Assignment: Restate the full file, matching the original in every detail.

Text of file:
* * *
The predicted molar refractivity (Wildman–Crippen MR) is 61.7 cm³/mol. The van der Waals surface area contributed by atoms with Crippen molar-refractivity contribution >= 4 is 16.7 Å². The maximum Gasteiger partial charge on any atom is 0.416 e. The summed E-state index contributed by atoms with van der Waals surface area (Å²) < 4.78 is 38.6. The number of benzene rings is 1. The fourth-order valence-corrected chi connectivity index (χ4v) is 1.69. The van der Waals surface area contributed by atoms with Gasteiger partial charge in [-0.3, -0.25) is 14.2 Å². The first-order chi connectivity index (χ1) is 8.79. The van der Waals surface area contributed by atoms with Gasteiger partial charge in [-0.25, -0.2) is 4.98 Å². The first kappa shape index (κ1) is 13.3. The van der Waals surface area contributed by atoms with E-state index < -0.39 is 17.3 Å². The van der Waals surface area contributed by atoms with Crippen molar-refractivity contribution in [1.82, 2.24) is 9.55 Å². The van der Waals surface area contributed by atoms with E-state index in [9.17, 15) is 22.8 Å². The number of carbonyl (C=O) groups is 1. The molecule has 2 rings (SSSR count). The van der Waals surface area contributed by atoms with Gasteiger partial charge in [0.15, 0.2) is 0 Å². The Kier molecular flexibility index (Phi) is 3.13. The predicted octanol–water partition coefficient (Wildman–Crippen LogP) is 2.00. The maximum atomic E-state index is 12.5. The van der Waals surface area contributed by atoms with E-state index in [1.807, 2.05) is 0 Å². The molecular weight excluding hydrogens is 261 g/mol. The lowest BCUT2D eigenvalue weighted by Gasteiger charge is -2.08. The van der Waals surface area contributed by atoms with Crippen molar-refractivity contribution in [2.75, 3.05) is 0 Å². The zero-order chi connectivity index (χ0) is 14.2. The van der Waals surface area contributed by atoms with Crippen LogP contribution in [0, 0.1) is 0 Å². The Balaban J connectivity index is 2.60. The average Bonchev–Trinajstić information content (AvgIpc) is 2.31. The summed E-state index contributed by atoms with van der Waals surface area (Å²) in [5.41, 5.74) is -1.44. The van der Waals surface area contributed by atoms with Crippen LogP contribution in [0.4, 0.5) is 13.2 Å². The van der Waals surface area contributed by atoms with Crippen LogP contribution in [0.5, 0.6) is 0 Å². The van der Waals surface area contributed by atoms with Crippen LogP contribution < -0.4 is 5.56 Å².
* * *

The predicted molar refractivity (Wildman–Crippen MR) is 61.7 cm³/mol. The van der Waals surface area contributed by atoms with Crippen molar-refractivity contribution >= 4 is 16.7 Å². The maximum Gasteiger partial charge on any atom is 0.416 e. The summed E-state index contributed by atoms with van der Waals surface area (Å²) < 4.78 is 38.6. The number of benzene rings is 1. The fourth-order valence-corrected chi connectivity index (χ4v) is 1.69. The van der Waals surface area contributed by atoms with Gasteiger partial charge in [-0.3, -0.25) is 14.2 Å². The first-order chi connectivity index (χ1) is 8.79. The van der Waals surface area contributed by atoms with Gasteiger partial charge in [-0.25, -0.2) is 4.98 Å². The first kappa shape index (κ1) is 13.3. The van der Waals surface area contributed by atoms with E-state index < -0.39 is 17.3 Å². The van der Waals surface area contributed by atoms with Crippen molar-refractivity contribution in [1.82, 2.24) is 9.55 Å². The van der Waals surface area contributed by atoms with E-state index in [9.17, 15) is 22.8 Å². The number of carbonyl (C=O) groups is 1. The molecule has 2 rings (SSSR count). The van der Waals surface area contributed by atoms with Gasteiger partial charge in [0.15, 0.2) is 0 Å². The Kier molecular flexibility index (Phi) is 3.13. The predicted octanol–water partition coefficient (Wildman–Crippen LogP) is 2.00. The maximum atomic E-state index is 12.5. The van der Waals surface area contributed by atoms with E-state index in [1.807, 2.05) is 0 Å². The molecular weight excluding hydrogens is 261 g/mol. The lowest BCUT2D eigenvalue weighted by Gasteiger charge is -2.08. The van der Waals surface area contributed by atoms with Crippen molar-refractivity contribution in [2.75, 3.05) is 0 Å². The zero-order chi connectivity index (χ0) is 14.2. The van der Waals surface area contributed by atoms with Crippen LogP contribution in [0, 0.1) is 0 Å². The Balaban J connectivity index is 2.60. The average Bonchev–Trinajstić information content (AvgIpc) is 2.31. The summed E-state index contributed by atoms with van der Waals surface area (Å²) in [5.41, 5.74) is -1.44. The van der Waals surface area contributed by atoms with Crippen LogP contribution in [0.4, 0.5) is 13.2 Å². The van der Waals surface area contributed by atoms with Crippen LogP contribution in [0.5, 0.6) is 0 Å². The van der Waals surface area contributed by atoms with Crippen LogP contribution < -0.4 is 5.56 Å².